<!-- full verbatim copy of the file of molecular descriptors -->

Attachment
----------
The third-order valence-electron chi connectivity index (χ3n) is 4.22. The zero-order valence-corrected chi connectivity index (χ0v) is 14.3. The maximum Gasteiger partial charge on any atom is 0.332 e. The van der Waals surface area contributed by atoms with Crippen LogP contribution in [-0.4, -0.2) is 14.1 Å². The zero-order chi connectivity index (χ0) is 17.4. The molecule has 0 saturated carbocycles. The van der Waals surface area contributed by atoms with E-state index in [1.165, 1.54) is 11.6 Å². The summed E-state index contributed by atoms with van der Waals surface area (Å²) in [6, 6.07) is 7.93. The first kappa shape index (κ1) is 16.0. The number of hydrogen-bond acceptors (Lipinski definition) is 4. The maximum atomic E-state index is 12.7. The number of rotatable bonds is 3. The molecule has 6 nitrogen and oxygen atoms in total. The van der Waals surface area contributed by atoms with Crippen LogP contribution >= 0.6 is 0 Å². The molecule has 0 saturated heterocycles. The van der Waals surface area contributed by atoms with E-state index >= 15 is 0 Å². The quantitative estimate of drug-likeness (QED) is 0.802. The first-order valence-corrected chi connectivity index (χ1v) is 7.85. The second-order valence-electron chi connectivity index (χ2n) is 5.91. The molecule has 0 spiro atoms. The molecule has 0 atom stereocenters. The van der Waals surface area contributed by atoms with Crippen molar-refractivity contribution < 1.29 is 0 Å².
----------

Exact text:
The third-order valence-electron chi connectivity index (χ3n) is 4.22. The zero-order valence-corrected chi connectivity index (χ0v) is 14.3. The maximum Gasteiger partial charge on any atom is 0.332 e. The van der Waals surface area contributed by atoms with Crippen LogP contribution in [-0.4, -0.2) is 14.1 Å². The zero-order chi connectivity index (χ0) is 17.4. The molecule has 0 saturated carbocycles. The van der Waals surface area contributed by atoms with E-state index in [1.165, 1.54) is 11.6 Å². The summed E-state index contributed by atoms with van der Waals surface area (Å²) in [6, 6.07) is 7.93. The first kappa shape index (κ1) is 16.0. The number of hydrogen-bond acceptors (Lipinski definition) is 4. The maximum atomic E-state index is 12.7. The number of rotatable bonds is 3. The molecule has 6 nitrogen and oxygen atoms in total. The van der Waals surface area contributed by atoms with Crippen LogP contribution >= 0.6 is 0 Å². The molecule has 0 saturated heterocycles. The van der Waals surface area contributed by atoms with E-state index >= 15 is 0 Å². The quantitative estimate of drug-likeness (QED) is 0.802. The first-order valence-corrected chi connectivity index (χ1v) is 7.85. The second-order valence-electron chi connectivity index (χ2n) is 5.91. The molecule has 0 spiro atoms. The molecule has 0 atom stereocenters. The van der Waals surface area contributed by atoms with Crippen molar-refractivity contribution < 1.29 is 0 Å².